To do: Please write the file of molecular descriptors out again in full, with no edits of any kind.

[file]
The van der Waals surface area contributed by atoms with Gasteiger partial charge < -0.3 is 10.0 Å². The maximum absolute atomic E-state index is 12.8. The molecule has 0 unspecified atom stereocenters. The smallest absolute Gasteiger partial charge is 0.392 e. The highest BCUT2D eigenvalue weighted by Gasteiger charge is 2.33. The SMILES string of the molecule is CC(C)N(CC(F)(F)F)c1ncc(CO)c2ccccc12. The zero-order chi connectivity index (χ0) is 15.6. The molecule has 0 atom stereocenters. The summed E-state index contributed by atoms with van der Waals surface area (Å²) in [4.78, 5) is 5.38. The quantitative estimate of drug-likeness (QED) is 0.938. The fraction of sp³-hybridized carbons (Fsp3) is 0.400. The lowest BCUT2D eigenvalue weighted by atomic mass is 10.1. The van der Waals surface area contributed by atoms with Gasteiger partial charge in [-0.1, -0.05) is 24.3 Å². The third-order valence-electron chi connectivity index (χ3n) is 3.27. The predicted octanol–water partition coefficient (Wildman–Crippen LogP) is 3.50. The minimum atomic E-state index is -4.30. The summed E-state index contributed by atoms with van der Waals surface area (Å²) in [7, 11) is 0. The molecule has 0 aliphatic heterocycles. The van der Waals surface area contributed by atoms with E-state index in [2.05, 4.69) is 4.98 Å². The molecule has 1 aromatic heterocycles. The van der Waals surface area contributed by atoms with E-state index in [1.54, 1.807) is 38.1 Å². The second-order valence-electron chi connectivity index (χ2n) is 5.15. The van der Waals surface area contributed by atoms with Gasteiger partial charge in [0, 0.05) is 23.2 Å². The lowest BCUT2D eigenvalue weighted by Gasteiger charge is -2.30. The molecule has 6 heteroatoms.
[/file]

The van der Waals surface area contributed by atoms with Gasteiger partial charge < -0.3 is 10.0 Å². The maximum absolute atomic E-state index is 12.8. The molecule has 0 unspecified atom stereocenters. The smallest absolute Gasteiger partial charge is 0.392 e. The highest BCUT2D eigenvalue weighted by Gasteiger charge is 2.33. The SMILES string of the molecule is CC(C)N(CC(F)(F)F)c1ncc(CO)c2ccccc12. The zero-order chi connectivity index (χ0) is 15.6. The molecule has 0 atom stereocenters. The summed E-state index contributed by atoms with van der Waals surface area (Å²) in [4.78, 5) is 5.38. The quantitative estimate of drug-likeness (QED) is 0.938. The fraction of sp³-hybridized carbons (Fsp3) is 0.400. The lowest BCUT2D eigenvalue weighted by atomic mass is 10.1. The van der Waals surface area contributed by atoms with Gasteiger partial charge in [-0.1, -0.05) is 24.3 Å². The third-order valence-electron chi connectivity index (χ3n) is 3.27. The predicted octanol–water partition coefficient (Wildman–Crippen LogP) is 3.50. The minimum atomic E-state index is -4.30. The summed E-state index contributed by atoms with van der Waals surface area (Å²) in [7, 11) is 0. The molecule has 0 aliphatic heterocycles. The van der Waals surface area contributed by atoms with E-state index in [2.05, 4.69) is 4.98 Å². The molecule has 1 aromatic heterocycles. The van der Waals surface area contributed by atoms with E-state index in [1.54, 1.807) is 38.1 Å². The second-order valence-electron chi connectivity index (χ2n) is 5.15. The van der Waals surface area contributed by atoms with Gasteiger partial charge in [0, 0.05) is 23.2 Å². The lowest BCUT2D eigenvalue weighted by Gasteiger charge is -2.30. The molecule has 6 heteroatoms.